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8 Ways to Leverage a Job You Don't Like

career Apr 01, 2019

It's Monday morning, your alarm goes off, and as your eyes flutter open you realize it's time to get up and ready for work. The only problem is you're heading to a job you no longer love.

Sooner or later, it’s something we all face: a job we just can’t stand. It might be the job itself, the environment in which you're working, a few untenable co-workers, or your boss. There’s just something that rubs you the wrong way and is no longer working for you.

It's not an easy situation or feeling when you consider you may have spent a significant amount of money and years of education only to be stuck in a job or career you hate and feel trapped in with no clear way out. 

While you may be dreaming about going in to your bosses office proclaiming, "I quit," I want you to avoid the temptation. While your work situation may not be salvageable, you can definitely use your time at your current job to prep you for what's ahead.

When it does come time to leave, you want to make sure you do so intelligently.

By the time many of my clients come to me their fists are clenched and their teeth grinding has disrupted their sleep and caused a few migraines, so all they want from me is an exodus strategy. However, to prevent them from jumping out of the frying pan and into the fire, I offer a few proven tips that can actually turn a untenable situation into a successful engagement.

Here are 8 ways to get the most of a difficult situation.

1. Understand why you don’t like it. If you understand the nature of the challenge with your job, you might be able to fix it. At the very least, you can ensure the next job you take doesn’t have the same issues. By gaining clarity on what you don't like or don't want, you begin to learn a lot about yourself. What don’t you like? Make a list and be as detailed as possible.

◦ Boss?
◦ Hours?
◦ Work environment?
◦ Pay?
◦ Co-workers?
◦ The work itself?

2. Change what you can. It’s possible that the things you don’t like about your job can be changed. You might be able to alter your schedule or move to a different office or cubicle. Perhaps there are other positions within the company that would make you happier. Avoid being a victim and change what you can.

3. Develop your skills. The job might stink, but that doesn’t mean there’s nothing to be gained from it. You might be able to build some valuable skills or get the necessary experience to move to the next level. 

◦ What are the benefits of your current position? Do what you can to maximize them.

4. Make new connections. There's no better time to learn what other positions or opportunities are out there then when you're employed. Use this time to attend networking events, conferences, or make connections via LinkedIn to expand your zone of connections and influence. 

5. Start saving money. Often the #1 reason people stay at a job they hate is the money. And if you've been living beyond or even within your means, you may feel there's no way out (which is of course I'm sure is causing you a lot stress).  So build up your savings account which will hopefully allow you to have a sense of comfort and security when it's time for you to  make a move. This will particularly come in handy if you pivot into an entrepreneurial venture or take a position that involves a pay cut.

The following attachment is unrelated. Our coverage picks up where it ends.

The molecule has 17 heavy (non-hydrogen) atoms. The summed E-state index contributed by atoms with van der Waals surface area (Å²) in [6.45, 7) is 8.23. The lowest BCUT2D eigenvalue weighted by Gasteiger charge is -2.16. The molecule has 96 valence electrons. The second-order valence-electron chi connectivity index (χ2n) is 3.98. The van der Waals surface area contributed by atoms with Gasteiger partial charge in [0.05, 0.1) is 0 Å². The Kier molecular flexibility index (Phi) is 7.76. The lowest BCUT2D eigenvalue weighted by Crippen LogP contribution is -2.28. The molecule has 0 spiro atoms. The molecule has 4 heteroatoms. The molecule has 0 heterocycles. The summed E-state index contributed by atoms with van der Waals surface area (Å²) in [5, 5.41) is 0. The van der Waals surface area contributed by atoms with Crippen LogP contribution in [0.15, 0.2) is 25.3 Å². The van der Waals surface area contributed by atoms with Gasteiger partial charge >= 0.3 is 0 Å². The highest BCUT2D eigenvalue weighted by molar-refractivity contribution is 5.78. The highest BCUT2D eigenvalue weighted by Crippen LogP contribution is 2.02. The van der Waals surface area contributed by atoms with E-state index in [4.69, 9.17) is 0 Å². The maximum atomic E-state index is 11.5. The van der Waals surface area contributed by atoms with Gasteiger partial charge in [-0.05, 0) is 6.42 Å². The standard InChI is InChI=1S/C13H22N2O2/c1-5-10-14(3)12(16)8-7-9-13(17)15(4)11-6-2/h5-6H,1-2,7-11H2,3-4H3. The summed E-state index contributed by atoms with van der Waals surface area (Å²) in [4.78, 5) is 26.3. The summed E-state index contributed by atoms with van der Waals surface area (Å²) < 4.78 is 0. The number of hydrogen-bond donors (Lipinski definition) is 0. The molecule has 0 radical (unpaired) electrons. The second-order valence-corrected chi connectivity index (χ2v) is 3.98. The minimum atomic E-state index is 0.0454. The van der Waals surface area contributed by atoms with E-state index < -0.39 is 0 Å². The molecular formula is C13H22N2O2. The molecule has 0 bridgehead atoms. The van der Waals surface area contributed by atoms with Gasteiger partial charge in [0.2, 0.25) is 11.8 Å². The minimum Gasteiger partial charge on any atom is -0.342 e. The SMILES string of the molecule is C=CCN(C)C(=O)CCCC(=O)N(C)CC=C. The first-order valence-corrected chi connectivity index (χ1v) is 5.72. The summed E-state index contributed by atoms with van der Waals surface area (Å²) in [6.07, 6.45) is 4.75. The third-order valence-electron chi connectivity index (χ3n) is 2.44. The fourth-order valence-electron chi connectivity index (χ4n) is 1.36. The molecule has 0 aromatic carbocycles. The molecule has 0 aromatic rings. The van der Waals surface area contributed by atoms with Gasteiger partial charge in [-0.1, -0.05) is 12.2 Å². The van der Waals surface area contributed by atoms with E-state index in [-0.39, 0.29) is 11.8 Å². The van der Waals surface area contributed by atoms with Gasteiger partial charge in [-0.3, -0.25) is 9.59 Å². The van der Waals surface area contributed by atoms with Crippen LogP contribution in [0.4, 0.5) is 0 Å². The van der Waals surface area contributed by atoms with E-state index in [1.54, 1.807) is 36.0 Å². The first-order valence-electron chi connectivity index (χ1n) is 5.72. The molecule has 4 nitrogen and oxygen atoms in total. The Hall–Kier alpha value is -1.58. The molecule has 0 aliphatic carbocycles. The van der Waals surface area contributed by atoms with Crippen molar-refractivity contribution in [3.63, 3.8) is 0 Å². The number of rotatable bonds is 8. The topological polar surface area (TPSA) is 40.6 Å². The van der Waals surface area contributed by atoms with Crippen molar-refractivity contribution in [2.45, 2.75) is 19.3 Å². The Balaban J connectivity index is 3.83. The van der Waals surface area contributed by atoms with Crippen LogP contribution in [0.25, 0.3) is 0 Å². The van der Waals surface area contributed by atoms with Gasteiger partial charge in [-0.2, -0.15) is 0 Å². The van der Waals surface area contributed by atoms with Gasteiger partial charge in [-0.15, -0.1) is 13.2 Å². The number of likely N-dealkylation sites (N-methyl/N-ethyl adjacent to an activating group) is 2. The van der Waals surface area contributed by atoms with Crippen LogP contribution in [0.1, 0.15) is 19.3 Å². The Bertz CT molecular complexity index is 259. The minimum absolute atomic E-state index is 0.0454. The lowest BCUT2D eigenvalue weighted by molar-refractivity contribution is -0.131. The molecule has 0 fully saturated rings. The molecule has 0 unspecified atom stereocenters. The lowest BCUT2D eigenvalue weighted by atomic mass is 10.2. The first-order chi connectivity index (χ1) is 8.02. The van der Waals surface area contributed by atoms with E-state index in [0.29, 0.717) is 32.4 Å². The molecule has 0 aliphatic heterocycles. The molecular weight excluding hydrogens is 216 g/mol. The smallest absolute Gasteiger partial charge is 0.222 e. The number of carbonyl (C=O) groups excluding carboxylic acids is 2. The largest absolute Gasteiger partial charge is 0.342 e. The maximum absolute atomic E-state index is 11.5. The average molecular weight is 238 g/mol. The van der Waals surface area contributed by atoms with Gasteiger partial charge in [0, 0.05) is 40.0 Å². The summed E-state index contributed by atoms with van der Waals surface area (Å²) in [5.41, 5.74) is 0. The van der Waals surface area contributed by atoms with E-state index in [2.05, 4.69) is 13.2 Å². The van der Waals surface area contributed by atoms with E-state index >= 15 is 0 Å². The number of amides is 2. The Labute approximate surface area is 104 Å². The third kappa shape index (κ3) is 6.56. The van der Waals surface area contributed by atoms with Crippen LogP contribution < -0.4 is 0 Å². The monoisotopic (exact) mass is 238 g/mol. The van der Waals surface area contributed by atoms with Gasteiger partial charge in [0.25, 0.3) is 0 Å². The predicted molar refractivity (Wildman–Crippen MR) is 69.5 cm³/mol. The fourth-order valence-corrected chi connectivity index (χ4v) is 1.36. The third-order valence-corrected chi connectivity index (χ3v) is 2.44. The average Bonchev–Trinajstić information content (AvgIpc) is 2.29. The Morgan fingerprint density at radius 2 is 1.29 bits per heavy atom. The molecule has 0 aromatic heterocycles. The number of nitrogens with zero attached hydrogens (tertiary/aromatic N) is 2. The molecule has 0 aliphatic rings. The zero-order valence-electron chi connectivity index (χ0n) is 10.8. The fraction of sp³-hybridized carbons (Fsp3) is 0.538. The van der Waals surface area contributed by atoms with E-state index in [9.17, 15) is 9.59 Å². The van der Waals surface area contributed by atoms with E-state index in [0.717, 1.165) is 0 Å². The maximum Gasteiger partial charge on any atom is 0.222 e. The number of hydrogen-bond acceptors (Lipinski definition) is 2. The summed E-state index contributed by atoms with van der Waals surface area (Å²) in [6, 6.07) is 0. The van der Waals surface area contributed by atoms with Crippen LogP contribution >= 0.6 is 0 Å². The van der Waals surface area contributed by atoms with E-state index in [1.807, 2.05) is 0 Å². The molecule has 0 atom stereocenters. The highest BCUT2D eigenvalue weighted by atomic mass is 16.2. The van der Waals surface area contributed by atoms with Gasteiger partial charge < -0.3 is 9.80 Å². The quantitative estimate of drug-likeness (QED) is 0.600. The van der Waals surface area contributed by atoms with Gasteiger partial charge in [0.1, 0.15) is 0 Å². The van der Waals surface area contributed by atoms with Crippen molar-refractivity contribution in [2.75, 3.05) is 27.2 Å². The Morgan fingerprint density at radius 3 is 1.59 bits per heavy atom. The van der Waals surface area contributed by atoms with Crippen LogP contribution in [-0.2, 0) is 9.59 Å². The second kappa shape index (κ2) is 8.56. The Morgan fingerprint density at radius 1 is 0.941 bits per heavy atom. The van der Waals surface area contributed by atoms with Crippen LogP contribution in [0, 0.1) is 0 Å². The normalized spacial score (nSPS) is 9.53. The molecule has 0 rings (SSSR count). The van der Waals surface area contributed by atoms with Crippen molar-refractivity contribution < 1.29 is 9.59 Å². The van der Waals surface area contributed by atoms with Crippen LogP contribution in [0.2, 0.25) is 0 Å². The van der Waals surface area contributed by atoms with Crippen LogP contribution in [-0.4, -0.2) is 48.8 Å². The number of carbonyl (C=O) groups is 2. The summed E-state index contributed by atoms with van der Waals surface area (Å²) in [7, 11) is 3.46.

6. Make the most of your downtime. Your job might be more tolerable if you made the most of your leisure time. Avoid just going home after work and eating dinner in front of the TV. Find a few hobbies or spend time with friends. Find something that you like to do and do it. The goal is to find some fun and lower your stress levels.

◦ It might be a great time to find a passion project, a great volunteer opportunity, start an online business or write your memoirs. Who knows, you might generate enough income to leave your job. It worked for me.

7. Plan your exit strategy. What are your options? What is the best choice you can make for your long-term future?

◦ List the criteria of your ideal job, boss, and co-workers.

◦ Keep in mind what you don’t like about your current position.

◦ What companies interest you?

◦ Whom can you reach out to for advice or job leads?

◦ What would your ideal workday look like?

8. Be patient. A lack of patience can be a dangerous thing when you’re unhappy. You’re likely to favor any move that relieves your current discomfort, even if it severely limits your future.

◦ Exercise caution and examine all of your options. Some short-term pain might be part of making the smartest career decision.

Summary

Everyone eventually has to deal with a job they don’t like. I get it! The key is to make the best of it and do what you can to better the situation.

Remember, even though you're not loving where you are right now, it doesn’t mean that the time you're there, the role you're in and the skills you're developing are completely worthless.  It's all about perspective.

Learn all you can while you’re there and take the time to figure out what you want to do next. In the interim take care of yourself, manage your stress levels and try to be patient. Avoid quitting without a game plan and clarity.

Keep these things in mind while weighing your options. It will help reduce the anxiety of Monday mornings.

Live, laugh and unapologetically shine,

Carol

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